Lead is banned as of 1.1.2000; Greece, Spain, Italy and France for overseas territories have derogations of two years. The Commission is widely considered to have made a “political” deal with the named countries just a few weeks before the implementation date of the ban, without a strict compliance with the requirements of the fuel quality directive. A sulphur derogation was agreed for Portugal and France for overseas territories.  Directive 98/70 EC gives limit values for e.g. sulphur for 2000 and 2005 for gasoline (150 ppm, 50 ppm) and diesel (350 ppm, 50 ppm) and aromatics for gasoline (42%, 35 %). Certain other specifications (cetane, density etc.) will still remain to be set for 2005. However, some recent developments around sulphur and MTBE may give cause for a larger review process. The directive gives the maximum content of oxygen (2.7 %) for gasoline as of 2000. This can be compared with the relevant US legislation on reformulated gasoline, which gives an “oxygen mandate”. In the US, MTBE will be banned because of leaking fuel tanks and consequent ground water problem. In the EU regulatory measures on MTBE of this scale are not as likely though possible, following the risk assessment which is to be finally completed next month. Finland is responsible for this risk assessment in the EU. Meanwhile, the Commission has decided not to classify MTBE as a carcinogenic chemical. Industry is, paradoxically, looking towards alternatives, even if no evidence shows that MTBE is more harmful than other components of gasoline. The interaction of content of oxygen, aromatics and sulphur are likely to complicate the review of the fuel quality directive. Because of the MTBE “problem”, the aromatics content in gasoline for 2005 will be under discussion (maintaining the 2000 levels 42 % instead of lowering them to 35 %). It is very important to conduct a profound analysis of the advantages and disadvantages of the various options. Especially the European manufacturers of the most advanced heavy duty engines (“euro 4”) are worried about the insufficient quality of diesel fuels. While they would like to move even further towards sulphur-free fuels, the reality in important trade partners such as CIS and Middle-East will damage the new engines. It is not simple to balance the trend towards ever cleaner conventional fuels in the EU and the reality in its neighbouring regions.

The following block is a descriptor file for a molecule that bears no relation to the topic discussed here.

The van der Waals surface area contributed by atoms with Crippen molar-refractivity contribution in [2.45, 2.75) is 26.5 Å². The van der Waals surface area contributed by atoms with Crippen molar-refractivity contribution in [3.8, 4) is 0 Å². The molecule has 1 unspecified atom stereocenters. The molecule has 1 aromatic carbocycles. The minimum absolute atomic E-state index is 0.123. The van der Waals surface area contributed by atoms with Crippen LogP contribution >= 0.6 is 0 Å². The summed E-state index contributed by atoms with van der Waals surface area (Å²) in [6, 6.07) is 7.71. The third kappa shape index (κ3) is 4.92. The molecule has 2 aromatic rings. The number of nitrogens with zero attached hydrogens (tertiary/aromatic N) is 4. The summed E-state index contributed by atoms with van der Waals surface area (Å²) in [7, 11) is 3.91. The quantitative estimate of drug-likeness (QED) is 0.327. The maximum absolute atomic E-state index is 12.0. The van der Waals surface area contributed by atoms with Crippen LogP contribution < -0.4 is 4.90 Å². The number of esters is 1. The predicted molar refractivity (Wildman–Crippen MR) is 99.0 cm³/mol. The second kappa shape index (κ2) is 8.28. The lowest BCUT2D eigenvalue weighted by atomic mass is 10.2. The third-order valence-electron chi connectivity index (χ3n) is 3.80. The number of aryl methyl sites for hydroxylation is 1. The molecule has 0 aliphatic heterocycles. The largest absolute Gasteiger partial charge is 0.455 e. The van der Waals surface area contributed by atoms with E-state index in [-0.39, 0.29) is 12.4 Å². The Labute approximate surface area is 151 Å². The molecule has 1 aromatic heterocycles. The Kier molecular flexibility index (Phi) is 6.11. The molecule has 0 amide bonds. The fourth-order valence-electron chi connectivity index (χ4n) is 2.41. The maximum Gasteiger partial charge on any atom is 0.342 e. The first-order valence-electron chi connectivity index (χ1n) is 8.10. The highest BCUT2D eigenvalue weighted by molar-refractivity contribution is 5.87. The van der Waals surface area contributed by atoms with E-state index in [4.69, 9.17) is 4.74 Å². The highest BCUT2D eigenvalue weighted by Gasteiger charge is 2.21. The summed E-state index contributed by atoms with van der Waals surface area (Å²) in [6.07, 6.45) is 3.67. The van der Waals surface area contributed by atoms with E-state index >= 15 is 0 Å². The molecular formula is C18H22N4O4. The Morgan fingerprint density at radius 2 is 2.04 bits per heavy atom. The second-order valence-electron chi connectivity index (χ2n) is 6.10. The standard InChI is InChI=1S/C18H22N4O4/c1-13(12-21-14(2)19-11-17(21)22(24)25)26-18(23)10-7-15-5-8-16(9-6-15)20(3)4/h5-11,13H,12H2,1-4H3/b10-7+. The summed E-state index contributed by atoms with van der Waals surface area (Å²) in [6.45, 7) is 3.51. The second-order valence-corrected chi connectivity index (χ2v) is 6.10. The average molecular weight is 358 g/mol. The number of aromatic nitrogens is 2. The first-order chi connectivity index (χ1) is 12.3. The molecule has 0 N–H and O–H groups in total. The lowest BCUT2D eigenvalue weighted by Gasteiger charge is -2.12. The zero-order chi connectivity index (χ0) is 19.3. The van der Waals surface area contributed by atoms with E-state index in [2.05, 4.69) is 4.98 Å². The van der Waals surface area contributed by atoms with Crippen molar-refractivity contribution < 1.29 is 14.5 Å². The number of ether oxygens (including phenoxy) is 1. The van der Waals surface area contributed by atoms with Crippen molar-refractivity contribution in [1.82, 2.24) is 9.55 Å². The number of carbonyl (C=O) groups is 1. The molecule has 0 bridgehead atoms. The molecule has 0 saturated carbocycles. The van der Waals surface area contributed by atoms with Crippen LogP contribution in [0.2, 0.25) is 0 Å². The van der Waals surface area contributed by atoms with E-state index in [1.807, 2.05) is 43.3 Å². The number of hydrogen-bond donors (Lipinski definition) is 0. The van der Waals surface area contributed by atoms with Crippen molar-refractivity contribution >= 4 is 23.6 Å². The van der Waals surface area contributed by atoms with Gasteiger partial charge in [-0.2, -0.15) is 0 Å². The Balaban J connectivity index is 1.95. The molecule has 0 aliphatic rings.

Fuel quality requirements are sometimes presented as the major reason for closures of refineries. In reality, EU oil industry over-capacity is significant and will have lead into restructuring anyway. Costs of investments in cleaner refining technologies have proven to be overestimated. This should be born in mind when costs of further improvement of fuel will be decided upon. Tax differentiation has been adopted in a growing number of EU member states in order to shift the production and consumption to cleaner qualities. Studies (Arthur D. Little etc.) show that with only 5 % of the volume of the total excise duty tax revenue, the market is quickly shifting to cleaner fuels. The experiences of Sweden and Finland are now spreading to other countries, encouraged by the philosophy of the fuel quality directive. Binding standards, anticipated with proper lead times for the industry may be reached in advance with the help of tax differentiation. – The Commission is studying whether it should follow the car industry’s vocal demand to advance further to virtually sulphur-free transport fuels (5/10 ppm). A proposal is expected in early 2001. It may suggest a new step along this line for 2007/2008. Any earlier moves are expected to be taken with the help of tax incentives, although not all EU member states support the use of fiscal measures because of internal market concerns. The finance ministers of EU15 are to decide unanimously on such requests from member states. Germany is pushing this development forwards because of its mighty car industry. The EU Commission has adopted a communication on the results of the Auto-Oil II programme in early October (A Review of the Auto-Oil II Programme, COM(2000)626 final) for the basis for further measures. According to AOP II, AOP I measures will result in 80 % reduction of traditional transport pollutants. The hope is to de-couple the link between pollution and traffic/economic growth. AOP II is suggesting a look into non-transport related emissions such as energy production. The emphasis is supposed to shift towards non-technical measures for which regional and local decision-makers need to be involved. Investments in public transport, road pricing, land use and planning are issues for which EU can only act as a catalyst. Thus, interaction between EU, national, regional and local decision-makers is of growing importance. Alternative fuels offer solutions to local air pollution problems by fuelling captive fleets in towns. Strict emission and fuel quality standards favour alternative fuels and electric cars, however they are not expected to play a major role. Vehicles will be for a long time mainly fuelled with conventional fuels, with improving quality. Fuel cells are emerging as the technology of future vehicles, but commercialisation will still take time. Even with fuel cell vehicles, it seems at the moment likely that the fuels will be something similar to the present transport fuels.

Cleaner Fuels for Europe Helsinki November 23, 2000